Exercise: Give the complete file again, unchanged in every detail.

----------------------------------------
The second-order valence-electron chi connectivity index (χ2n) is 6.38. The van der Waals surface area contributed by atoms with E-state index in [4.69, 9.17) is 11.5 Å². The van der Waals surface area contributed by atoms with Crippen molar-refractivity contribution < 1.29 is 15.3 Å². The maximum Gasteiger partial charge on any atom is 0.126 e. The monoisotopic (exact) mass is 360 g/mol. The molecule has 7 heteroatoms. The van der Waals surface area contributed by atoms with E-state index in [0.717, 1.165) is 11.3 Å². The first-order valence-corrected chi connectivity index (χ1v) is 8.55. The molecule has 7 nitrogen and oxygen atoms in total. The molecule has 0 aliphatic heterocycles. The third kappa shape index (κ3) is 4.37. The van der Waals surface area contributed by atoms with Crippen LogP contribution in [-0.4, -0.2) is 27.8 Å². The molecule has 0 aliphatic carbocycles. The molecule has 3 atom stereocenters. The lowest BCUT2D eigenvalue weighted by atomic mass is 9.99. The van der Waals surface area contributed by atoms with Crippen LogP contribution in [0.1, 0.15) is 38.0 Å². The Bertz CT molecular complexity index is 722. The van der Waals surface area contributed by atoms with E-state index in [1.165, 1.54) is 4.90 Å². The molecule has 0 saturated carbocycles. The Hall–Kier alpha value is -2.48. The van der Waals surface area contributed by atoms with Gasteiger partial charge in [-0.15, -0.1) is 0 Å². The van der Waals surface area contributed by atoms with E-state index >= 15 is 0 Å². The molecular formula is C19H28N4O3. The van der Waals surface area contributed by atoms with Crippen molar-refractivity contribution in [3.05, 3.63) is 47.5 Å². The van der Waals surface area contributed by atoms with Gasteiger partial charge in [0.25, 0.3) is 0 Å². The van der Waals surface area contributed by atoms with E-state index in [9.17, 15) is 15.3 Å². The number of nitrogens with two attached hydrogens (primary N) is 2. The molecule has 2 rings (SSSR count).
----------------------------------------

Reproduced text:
The second-order valence-electron chi connectivity index (χ2n) is 6.38. The van der Waals surface area contributed by atoms with E-state index in [4.69, 9.17) is 11.5 Å². The van der Waals surface area contributed by atoms with Crippen molar-refractivity contribution < 1.29 is 15.3 Å². The maximum Gasteiger partial charge on any atom is 0.126 e. The monoisotopic (exact) mass is 360 g/mol. The molecule has 7 heteroatoms. The van der Waals surface area contributed by atoms with E-state index in [0.717, 1.165) is 11.3 Å². The first-order valence-corrected chi connectivity index (χ1v) is 8.55. The molecule has 7 nitrogen and oxygen atoms in total. The molecule has 0 aliphatic heterocycles. The third kappa shape index (κ3) is 4.37. The van der Waals surface area contributed by atoms with Crippen LogP contribution in [-0.4, -0.2) is 27.8 Å². The molecule has 0 aliphatic carbocycles. The molecule has 3 atom stereocenters. The lowest BCUT2D eigenvalue weighted by atomic mass is 9.99. The van der Waals surface area contributed by atoms with Crippen LogP contribution in [0.1, 0.15) is 38.0 Å². The Bertz CT molecular complexity index is 722. The van der Waals surface area contributed by atoms with E-state index in [1.165, 1.54) is 4.90 Å². The molecule has 0 saturated carbocycles. The Hall–Kier alpha value is -2.48. The van der Waals surface area contributed by atoms with Gasteiger partial charge in [-0.15, -0.1) is 0 Å². The van der Waals surface area contributed by atoms with E-state index >= 15 is 0 Å². The molecular formula is C19H28N4O3. The van der Waals surface area contributed by atoms with Crippen molar-refractivity contribution in [3.05, 3.63) is 47.5 Å². The van der Waals surface area contributed by atoms with Gasteiger partial charge in [0.25, 0.3) is 0 Å². The van der Waals surface area contributed by atoms with E-state index in [9.17, 15) is 15.3 Å². The number of nitrogens with two attached hydrogens (primary N) is 2. The molecule has 2 rings (SSSR count).